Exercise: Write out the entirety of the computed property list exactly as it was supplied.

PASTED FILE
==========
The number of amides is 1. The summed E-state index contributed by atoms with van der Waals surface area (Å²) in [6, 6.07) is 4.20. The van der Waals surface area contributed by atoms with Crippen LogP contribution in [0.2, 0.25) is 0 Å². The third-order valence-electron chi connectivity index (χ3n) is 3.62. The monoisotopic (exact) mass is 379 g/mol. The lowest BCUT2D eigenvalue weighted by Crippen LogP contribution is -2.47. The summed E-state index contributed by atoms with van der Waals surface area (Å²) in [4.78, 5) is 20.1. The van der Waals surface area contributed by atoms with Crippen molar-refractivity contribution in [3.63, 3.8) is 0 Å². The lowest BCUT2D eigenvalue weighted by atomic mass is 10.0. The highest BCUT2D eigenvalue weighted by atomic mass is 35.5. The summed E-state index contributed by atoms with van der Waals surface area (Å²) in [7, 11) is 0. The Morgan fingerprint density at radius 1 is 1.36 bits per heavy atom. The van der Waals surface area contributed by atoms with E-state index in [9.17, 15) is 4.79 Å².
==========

The number of amides is 1. The summed E-state index contributed by atoms with van der Waals surface area (Å²) in [6, 6.07) is 4.20. The van der Waals surface area contributed by atoms with Crippen LogP contribution in [0.2, 0.25) is 0 Å². The third-order valence-electron chi connectivity index (χ3n) is 3.62. The monoisotopic (exact) mass is 379 g/mol. The lowest BCUT2D eigenvalue weighted by Crippen LogP contribution is -2.47. The summed E-state index contributed by atoms with van der Waals surface area (Å²) in [4.78, 5) is 20.1. The van der Waals surface area contributed by atoms with Crippen molar-refractivity contribution in [3.63, 3.8) is 0 Å². The lowest BCUT2D eigenvalue weighted by atomic mass is 10.0. The highest BCUT2D eigenvalue weighted by atomic mass is 35.5. The summed E-state index contributed by atoms with van der Waals surface area (Å²) in [7, 11) is 0. The Morgan fingerprint density at radius 1 is 1.36 bits per heavy atom. The van der Waals surface area contributed by atoms with E-state index in [9.17, 15) is 4.79 Å².